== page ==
The following is a brief outline of effective techniques for interviewing.
- Do your research. Obviously, the interview is a place for you to learn something from your interviewee. But to make the most of your limited time together, you shouldn't ask about information that can be readily gathered from other sources—you're seeking new information. Even before you formulate your interview questions, research the background and history of the topic you are investigating, and develop some sense of the context that surrounds it. This will help you to ask more productive questions, and it will later help to build your ethos in the eyes of your interviewee.
- Build and maintain an effective ethos. Remember that as an interviewer, you yourself are a rhetor: your purpose is to persuade your audience (the interviewee) to volunteer useful and interesting information. Naturally, you should be personable and cordial to your interviewee, and be respectful of the fact that they are taking time out of their day to talk to you. But the most effective interviewers go beyond those basic pleasantries to build a sense of trust and connectedness (read: an effective ethos) between themselves and their interviewee. Good interviewers also show their authority and commitment to their interviewee by doing their research in advance.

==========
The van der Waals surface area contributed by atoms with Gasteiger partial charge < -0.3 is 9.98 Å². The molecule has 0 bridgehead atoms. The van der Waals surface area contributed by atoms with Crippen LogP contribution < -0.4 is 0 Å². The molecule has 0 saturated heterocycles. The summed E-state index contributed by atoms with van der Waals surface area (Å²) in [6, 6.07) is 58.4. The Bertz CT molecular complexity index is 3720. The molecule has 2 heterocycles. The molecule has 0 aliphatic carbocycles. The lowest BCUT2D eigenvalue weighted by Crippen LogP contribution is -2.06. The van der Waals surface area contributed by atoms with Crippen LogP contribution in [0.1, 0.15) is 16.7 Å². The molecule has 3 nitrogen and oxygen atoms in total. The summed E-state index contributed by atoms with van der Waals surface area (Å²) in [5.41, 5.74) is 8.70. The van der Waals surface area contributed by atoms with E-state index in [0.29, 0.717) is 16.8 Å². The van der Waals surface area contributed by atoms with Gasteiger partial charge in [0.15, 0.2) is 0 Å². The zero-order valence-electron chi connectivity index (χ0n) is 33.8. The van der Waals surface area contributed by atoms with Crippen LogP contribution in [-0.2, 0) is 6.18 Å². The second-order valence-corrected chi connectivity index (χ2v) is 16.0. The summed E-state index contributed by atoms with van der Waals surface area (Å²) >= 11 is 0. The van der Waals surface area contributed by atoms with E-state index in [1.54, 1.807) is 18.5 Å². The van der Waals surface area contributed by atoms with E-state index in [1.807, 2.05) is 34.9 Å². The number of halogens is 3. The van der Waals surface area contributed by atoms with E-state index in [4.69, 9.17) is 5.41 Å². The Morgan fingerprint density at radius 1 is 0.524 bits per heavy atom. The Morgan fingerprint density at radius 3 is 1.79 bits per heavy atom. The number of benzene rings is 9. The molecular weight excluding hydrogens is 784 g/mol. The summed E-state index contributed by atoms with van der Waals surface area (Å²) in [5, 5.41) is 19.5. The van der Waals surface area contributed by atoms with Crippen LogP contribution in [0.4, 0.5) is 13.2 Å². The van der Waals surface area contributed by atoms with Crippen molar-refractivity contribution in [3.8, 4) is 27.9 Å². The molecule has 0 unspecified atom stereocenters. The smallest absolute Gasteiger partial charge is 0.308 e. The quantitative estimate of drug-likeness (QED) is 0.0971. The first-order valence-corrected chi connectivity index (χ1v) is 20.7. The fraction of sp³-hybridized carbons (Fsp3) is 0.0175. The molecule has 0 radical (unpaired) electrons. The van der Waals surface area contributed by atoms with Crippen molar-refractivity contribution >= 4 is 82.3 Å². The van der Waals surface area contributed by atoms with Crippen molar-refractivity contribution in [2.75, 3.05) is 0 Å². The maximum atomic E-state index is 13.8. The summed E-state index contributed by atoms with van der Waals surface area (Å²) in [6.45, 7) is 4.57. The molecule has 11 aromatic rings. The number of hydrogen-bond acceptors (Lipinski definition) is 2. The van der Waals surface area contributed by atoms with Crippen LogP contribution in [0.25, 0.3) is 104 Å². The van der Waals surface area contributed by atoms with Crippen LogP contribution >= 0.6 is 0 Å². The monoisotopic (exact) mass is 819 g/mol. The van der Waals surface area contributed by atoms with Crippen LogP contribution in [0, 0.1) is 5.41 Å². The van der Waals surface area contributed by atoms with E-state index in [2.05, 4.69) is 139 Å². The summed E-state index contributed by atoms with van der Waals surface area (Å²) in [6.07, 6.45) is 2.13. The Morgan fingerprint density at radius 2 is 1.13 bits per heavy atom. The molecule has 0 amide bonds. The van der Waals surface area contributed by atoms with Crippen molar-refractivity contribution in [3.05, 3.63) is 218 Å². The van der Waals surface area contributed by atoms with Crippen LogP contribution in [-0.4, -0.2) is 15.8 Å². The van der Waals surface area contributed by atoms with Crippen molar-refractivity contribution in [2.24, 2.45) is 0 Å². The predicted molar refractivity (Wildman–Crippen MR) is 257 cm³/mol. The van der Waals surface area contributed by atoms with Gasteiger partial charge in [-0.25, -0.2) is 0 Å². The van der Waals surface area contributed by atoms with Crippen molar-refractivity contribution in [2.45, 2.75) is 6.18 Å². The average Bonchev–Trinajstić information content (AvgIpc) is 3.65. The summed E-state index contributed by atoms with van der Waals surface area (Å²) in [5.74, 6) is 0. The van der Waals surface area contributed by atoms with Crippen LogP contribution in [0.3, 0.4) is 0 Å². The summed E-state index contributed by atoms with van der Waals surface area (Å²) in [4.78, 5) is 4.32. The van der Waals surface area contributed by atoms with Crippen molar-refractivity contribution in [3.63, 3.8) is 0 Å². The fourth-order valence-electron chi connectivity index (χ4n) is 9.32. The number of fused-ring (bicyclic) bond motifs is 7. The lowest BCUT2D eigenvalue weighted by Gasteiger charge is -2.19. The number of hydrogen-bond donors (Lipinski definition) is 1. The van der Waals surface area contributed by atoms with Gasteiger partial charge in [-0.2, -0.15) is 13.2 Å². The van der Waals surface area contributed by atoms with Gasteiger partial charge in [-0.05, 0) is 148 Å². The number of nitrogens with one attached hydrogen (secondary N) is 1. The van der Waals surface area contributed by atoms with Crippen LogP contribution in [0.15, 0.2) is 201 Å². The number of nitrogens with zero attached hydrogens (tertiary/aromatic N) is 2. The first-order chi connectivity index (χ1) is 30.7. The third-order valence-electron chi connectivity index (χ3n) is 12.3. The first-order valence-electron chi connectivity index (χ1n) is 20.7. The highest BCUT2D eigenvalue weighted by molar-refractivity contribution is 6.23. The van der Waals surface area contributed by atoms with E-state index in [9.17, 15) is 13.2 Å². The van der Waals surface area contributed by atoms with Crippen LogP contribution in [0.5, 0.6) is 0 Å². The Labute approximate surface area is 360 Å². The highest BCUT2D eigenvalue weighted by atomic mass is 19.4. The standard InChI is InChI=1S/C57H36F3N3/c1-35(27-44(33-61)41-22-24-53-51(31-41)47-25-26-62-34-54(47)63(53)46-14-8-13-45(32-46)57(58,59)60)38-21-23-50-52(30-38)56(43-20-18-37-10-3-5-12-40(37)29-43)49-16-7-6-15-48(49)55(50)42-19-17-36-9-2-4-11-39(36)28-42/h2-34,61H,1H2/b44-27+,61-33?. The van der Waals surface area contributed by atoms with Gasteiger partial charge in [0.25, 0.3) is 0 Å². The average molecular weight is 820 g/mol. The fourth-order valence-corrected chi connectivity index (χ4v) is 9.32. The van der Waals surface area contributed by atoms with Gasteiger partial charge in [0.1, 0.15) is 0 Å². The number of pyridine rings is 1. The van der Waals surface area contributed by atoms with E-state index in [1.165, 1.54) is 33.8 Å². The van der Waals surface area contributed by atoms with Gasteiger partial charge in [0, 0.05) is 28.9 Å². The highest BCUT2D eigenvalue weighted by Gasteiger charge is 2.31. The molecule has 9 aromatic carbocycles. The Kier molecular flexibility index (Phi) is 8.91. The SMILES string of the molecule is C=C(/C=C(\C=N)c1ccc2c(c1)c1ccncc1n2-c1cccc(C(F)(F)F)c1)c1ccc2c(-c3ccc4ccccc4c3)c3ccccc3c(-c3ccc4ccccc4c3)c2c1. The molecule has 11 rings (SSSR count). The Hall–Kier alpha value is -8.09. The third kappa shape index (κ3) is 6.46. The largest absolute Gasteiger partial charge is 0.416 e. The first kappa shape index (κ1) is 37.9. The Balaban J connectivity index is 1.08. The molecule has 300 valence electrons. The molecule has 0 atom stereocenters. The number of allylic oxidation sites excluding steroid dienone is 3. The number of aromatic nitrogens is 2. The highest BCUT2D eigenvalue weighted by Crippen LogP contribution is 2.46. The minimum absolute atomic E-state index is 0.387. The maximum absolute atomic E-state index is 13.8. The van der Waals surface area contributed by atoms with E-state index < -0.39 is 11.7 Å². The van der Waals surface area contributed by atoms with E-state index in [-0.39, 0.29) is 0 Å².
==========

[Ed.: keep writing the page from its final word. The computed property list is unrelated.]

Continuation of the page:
- Phrase your questions in a productive way. Can the questions you've come up with be answered with a "yes" or a "no," or do they lead open-endedly into further discussion? Do your questions provide a path for the interviewee to expound on a topic, such as asking them to spell out a process or recount an event?
- Reflexively prompt your interviewee. If
you are performing the interview synchronously (such as in
person, over the phone, or by instant messaging), be sure
to respond reflexively and dynamically to the conversation.
Listen carefully to your interviewee's responses, and be
proactive about changing the direction of the interview or
prompting your interviewee for more information.